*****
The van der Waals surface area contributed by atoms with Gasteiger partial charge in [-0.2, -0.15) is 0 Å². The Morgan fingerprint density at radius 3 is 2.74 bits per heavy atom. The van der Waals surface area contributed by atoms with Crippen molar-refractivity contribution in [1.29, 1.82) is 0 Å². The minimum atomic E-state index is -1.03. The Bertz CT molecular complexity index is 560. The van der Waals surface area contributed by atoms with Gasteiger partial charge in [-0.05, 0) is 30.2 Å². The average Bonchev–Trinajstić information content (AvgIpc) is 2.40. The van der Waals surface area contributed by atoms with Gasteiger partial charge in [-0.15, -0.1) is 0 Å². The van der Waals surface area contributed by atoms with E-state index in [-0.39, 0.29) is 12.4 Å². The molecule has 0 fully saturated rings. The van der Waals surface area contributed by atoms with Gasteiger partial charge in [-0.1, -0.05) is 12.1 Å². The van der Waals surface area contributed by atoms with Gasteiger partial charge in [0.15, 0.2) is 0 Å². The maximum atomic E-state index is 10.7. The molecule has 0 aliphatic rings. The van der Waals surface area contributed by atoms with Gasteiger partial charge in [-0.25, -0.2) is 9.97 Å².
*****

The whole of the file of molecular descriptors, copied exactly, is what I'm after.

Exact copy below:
The van der Waals surface area contributed by atoms with Gasteiger partial charge in [-0.2, -0.15) is 0 Å². The Morgan fingerprint density at radius 3 is 2.74 bits per heavy atom. The van der Waals surface area contributed by atoms with Crippen molar-refractivity contribution in [1.29, 1.82) is 0 Å². The minimum atomic E-state index is -1.03. The Bertz CT molecular complexity index is 560. The van der Waals surface area contributed by atoms with Gasteiger partial charge in [-0.05, 0) is 30.2 Å². The average Bonchev–Trinajstić information content (AvgIpc) is 2.40. The van der Waals surface area contributed by atoms with Gasteiger partial charge in [-0.15, -0.1) is 0 Å². The van der Waals surface area contributed by atoms with E-state index in [-0.39, 0.29) is 12.4 Å². The molecule has 0 fully saturated rings. The van der Waals surface area contributed by atoms with Gasteiger partial charge in [-0.1, -0.05) is 12.1 Å². The van der Waals surface area contributed by atoms with Gasteiger partial charge in [0.15, 0.2) is 0 Å². The maximum atomic E-state index is 10.7. The molecule has 0 aliphatic rings. The van der Waals surface area contributed by atoms with Gasteiger partial charge in [-0.25, -0.2) is 9.97 Å².